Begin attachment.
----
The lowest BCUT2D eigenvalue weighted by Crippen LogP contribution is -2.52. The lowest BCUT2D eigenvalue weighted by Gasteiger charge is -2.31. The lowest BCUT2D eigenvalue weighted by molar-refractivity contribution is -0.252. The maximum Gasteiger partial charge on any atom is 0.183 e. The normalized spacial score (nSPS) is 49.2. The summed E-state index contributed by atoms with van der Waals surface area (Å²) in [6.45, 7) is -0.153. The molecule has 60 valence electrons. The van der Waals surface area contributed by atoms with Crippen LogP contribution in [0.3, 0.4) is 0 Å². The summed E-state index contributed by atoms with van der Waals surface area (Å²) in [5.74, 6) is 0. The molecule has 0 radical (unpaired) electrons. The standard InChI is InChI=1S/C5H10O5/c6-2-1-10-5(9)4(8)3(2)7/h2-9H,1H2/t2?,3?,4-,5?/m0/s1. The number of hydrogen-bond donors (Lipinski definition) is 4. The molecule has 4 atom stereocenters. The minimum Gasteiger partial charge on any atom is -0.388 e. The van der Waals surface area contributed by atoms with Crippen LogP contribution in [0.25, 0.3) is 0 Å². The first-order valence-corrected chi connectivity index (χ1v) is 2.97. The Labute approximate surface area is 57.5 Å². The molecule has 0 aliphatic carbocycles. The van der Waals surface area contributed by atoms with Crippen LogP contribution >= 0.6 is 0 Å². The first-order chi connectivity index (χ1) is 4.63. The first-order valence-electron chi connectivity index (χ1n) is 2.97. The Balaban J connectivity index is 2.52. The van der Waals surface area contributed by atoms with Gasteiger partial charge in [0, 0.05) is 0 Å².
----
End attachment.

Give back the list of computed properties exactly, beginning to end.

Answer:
The lowest BCUT2D eigenvalue weighted by Crippen LogP contribution is -2.52. The lowest BCUT2D eigenvalue weighted by Gasteiger charge is -2.31. The lowest BCUT2D eigenvalue weighted by molar-refractivity contribution is -0.252. The maximum Gasteiger partial charge on any atom is 0.183 e. The normalized spacial score (nSPS) is 49.2. The summed E-state index contributed by atoms with van der Waals surface area (Å²) in [6.45, 7) is -0.153. The molecule has 60 valence electrons. The van der Waals surface area contributed by atoms with Crippen LogP contribution in [0.3, 0.4) is 0 Å². The summed E-state index contributed by atoms with van der Waals surface area (Å²) in [5.74, 6) is 0. The molecule has 0 radical (unpaired) electrons. The standard InChI is InChI=1S/C5H10O5/c6-2-1-10-5(9)4(8)3(2)7/h2-9H,1H2/t2?,3?,4-,5?/m0/s1. The number of hydrogen-bond donors (Lipinski definition) is 4. The molecule has 4 atom stereocenters. The minimum Gasteiger partial charge on any atom is -0.388 e. The van der Waals surface area contributed by atoms with Crippen LogP contribution in [0.25, 0.3) is 0 Å². The first-order valence-corrected chi connectivity index (χ1v) is 2.97. The Labute approximate surface area is 57.5 Å². The molecule has 0 aliphatic carbocycles. The van der Waals surface area contributed by atoms with Crippen LogP contribution >= 0.6 is 0 Å². The first-order chi connectivity index (χ1) is 4.63. The first-order valence-electron chi connectivity index (χ1n) is 2.97. The Balaban J connectivity index is 2.52. The van der Waals surface area contributed by atoms with Gasteiger partial charge in [0, 0.05) is 0 Å².